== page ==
7. However, this Court believes that an action under Section 523(a)(6) is no different from any other action under Section 523(a), and that Morehead must present clear and convincing evidence of a willful and malicious injury by Peoni. Matter of Wintrow, 57 B.R. 695 (Bankr.S.D. Ohio 1986); In re: Egan, 52 B.R. 501 (Bankr.D.Minn.1985); In re: Kaufmann, 57 B.R. 644 (Bankr.E.D.Wis.1986). The suggestion in the Shepherd case that only a portion of the Southern District of New York requires clear and convincing evidence in cases under Section 523(a)(6) is incorrect.

    8. Here, it is not clear what standard of proof the jury was instructed to use in awarding compensatory damages. If the state court instructed the jury that they were to find for Morehead if he had established his claim by the fair preponderance of the evidence, then that jury verdict would not be dispositive of the nondischargeability issue. In re: D'Annolfo, 54 B.R. 887 (Bankr.D.Mass.1985).

    9. Under the proper circumstances, this Court might be able to infer that the jury *291 found for Morehead on the basis of clear and convincing evidence. In Indiana, a plaintiff may only be awarded punitive damages if that plaintiff has prevailed by clear and convincing evidence. Travelers Indemnity Co. v. Armstrong, 442 N.E.2d 349 (Ind.1982). The state court jury here awarded punitive damages, and if the jury was properly instructed on the award of punitive damages, then this Court could infer that the jury found on the basis of clear and convincing evidence that Peoni had committed a willful and malicious injury. This Court could then give collateral estoppel effect to the state court judgment.

    10. However, the Court has before it the instruction on the award of punitive damages, and that instruction does not require clear and convincing evidence. Peoni has asserted that the jury was allowed to award punitive damages based on a preponderance of the evidence, but this Court simply cannot tell since it has not been provided with all of the instructions read to the jury.

    11. In re: Maxwell, 51 B.R. 244 (Bankr. S.D.Ind.1983), decided by Judge Bayt, is distinguishable. There, the state court judge awarded compensatory and punitive damages after the plaintiff's motion for summary judgment. Judge Bayt could properly assume that the state court judge used the "clear and convincing" standard required by Indiana law in awarding punitive damages, and since the punitive damages were properly awarded could infer that the plaintiff had shown by clear and convincing evidence that the defendants' actions were willful and malicious. This Court cannot assume that the jury in Morehead's state court action against Peoni knew that it could only award punitive damages on the basis of clear and convincing evidence, and therefore this Court cannot infer from the award of punitive damages that Morehead met the standard of proof required by Section 523(a)(6) in the state court proceeding.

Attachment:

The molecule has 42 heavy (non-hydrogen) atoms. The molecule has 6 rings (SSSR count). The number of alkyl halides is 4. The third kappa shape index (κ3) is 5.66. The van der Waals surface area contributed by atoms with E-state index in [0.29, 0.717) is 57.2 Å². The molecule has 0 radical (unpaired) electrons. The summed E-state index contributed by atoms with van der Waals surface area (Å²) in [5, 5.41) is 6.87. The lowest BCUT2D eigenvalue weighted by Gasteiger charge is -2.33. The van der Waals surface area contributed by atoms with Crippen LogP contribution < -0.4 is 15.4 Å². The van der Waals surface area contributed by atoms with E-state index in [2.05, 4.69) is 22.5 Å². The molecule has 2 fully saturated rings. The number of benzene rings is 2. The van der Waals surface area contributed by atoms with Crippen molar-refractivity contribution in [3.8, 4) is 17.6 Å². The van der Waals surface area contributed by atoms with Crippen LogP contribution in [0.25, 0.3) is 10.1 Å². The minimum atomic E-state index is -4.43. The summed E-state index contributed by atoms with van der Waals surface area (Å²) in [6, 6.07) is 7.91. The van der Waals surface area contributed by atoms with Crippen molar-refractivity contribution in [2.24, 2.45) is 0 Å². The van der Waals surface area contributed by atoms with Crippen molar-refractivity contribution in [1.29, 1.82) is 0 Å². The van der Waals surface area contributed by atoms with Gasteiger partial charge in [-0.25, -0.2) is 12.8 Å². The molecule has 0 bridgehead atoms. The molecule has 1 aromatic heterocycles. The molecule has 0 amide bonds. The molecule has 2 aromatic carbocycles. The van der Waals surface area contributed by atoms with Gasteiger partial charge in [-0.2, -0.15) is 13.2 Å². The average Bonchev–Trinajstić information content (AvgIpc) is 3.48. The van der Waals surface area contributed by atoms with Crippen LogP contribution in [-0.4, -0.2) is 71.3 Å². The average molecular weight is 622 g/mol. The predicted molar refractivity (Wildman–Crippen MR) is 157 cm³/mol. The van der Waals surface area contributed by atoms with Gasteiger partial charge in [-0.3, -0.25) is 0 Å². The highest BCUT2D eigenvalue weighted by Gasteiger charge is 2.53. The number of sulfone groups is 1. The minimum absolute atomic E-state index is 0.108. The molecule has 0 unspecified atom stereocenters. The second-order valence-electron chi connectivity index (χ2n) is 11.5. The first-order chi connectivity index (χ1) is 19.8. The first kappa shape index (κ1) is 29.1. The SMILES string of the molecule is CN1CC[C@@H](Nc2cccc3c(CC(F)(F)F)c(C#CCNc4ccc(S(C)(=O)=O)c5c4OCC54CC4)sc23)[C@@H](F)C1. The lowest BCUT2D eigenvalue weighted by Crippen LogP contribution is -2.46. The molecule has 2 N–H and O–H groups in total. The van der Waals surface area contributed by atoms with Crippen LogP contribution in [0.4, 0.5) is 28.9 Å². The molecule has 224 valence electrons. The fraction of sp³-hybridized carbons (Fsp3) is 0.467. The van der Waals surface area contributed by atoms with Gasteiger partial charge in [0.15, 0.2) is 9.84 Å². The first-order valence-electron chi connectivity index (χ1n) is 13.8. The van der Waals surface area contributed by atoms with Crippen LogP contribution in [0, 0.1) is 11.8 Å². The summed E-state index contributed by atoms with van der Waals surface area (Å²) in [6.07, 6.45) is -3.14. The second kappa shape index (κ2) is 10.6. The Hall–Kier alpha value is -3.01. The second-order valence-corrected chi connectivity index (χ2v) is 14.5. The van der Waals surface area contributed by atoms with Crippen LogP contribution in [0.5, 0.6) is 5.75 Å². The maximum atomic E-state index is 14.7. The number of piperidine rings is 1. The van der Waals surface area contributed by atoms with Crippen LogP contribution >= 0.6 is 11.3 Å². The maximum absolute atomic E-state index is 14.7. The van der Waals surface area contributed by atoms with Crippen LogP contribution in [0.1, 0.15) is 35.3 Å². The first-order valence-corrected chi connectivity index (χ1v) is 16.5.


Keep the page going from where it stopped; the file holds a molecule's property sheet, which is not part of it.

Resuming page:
12. This Court does not subscribe to Peoni's belief that Morehead had to produce the entire state court record in order to succeed on his motion for summary judgment. However, the evidence before the Court does not establish that Morehead is entitled to judgment on his complaint under Section 523(a)(6) as a matter of law. Therefore, the motion for summary judgment must be denied.

    Order

    Based upon the foregoing, it is ORDERED, ADJUDGED, AND DECREED that the motion for summary judgment of Jay Morehead is DENIED.